Back in January, I started in on an exercise schedule with monetary penalties for missed workouts. In February, I added a restriction against late night snacks. I’m happy to report that things have continued to go well, with nary a missed workout or unapproved nosh. I haven’t been able to motivate myself to bank any extra workouts, which probably says something about the process, but overall, I’m satisfied with the progress I’ve made.
About halfway through February, I got really gung-ho and started thinking about adding all sorts of new rules – I could go to four workouts a week! Or give up sugar in my coffee! – then stopped myself. What I realized was that adding one new rule per month gave me the time to build good habits, and that if the plan is for this to be my new normal (as opposed to being a temporary program that would end once I reached some goal), then it doesn’t matter if I take it a little more slowly – I’ll get there eventually. If I stick to the plan of adding one new habit per month, then each should be easy enough to add into the mix without having to feel like it’s a struggle.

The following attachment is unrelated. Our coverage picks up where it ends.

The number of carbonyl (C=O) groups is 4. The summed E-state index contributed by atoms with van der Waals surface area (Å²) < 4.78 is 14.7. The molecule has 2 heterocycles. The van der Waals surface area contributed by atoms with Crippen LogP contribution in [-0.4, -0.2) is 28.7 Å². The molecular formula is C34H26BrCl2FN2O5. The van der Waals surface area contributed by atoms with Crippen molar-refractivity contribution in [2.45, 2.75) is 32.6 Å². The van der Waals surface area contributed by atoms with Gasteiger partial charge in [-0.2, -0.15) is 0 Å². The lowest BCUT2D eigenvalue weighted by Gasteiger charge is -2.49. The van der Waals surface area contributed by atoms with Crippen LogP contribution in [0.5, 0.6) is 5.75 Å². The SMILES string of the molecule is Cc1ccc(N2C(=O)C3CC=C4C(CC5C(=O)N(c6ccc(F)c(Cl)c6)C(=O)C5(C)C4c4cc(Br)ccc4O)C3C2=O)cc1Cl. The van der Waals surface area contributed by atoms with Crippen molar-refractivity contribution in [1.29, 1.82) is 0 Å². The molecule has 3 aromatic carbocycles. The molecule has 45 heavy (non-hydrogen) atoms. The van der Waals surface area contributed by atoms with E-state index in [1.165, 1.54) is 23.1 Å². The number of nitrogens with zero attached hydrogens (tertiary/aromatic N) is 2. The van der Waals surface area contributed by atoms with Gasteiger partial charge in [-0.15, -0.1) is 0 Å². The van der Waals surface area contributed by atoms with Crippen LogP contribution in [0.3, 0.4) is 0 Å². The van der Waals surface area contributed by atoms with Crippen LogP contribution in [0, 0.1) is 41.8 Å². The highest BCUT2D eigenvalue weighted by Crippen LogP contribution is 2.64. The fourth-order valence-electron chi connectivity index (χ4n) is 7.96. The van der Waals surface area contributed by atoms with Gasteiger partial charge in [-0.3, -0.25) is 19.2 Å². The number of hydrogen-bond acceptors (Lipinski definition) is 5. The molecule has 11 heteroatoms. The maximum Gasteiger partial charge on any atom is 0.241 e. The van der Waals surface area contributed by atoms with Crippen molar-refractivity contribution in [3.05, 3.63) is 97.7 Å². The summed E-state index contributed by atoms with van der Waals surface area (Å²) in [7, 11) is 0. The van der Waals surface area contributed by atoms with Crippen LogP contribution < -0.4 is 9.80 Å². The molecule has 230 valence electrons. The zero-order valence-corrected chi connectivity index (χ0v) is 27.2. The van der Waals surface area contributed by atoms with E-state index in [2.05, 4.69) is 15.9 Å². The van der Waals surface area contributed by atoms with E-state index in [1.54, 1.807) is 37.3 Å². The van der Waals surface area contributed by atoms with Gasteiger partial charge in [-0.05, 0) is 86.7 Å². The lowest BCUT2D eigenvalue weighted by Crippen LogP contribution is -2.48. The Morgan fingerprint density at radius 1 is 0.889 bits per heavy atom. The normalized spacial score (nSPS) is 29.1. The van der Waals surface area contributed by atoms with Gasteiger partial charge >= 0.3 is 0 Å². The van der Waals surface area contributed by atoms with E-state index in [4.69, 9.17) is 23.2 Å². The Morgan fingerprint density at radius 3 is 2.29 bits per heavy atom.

In January I built up some endurance, and a little muscle mass, but didn’t lose any weight. In February, I started losing a little weight, but still less than expected (maybe 4 lbs?). Given the amount of cardio I’m doing, it seems clear that diet should be the next area of focus.
For March, the rule I thought would be most impactful would be to start eating healthier lunches at work. The buffet is too tempting, and it’s too hard to moderate – far easier to simply avoid the worst offenders. So, starting in March, I will cut out meat (not including fish or broth) and fried food from work lunches. Also, no more snacks from the “snack wall.” Standard penalties apply.
I feel as though a lot of my bad habits don’t have a lot of weight behind them – they’re momentary impulses, not bone-deep addictions – they just don’t have any counterbalancing forces. It’s galling to be at the mercy of impulses that are mostly the product of boredom, convenience, or an orienting response (mmm, chocolate…). Creating these public rules and penalties has been a very effective tool for beating them so far, but I don’t want to get cocky – like any workout regime or diet, I’m sure they can be derailed. Let’s see how March goes.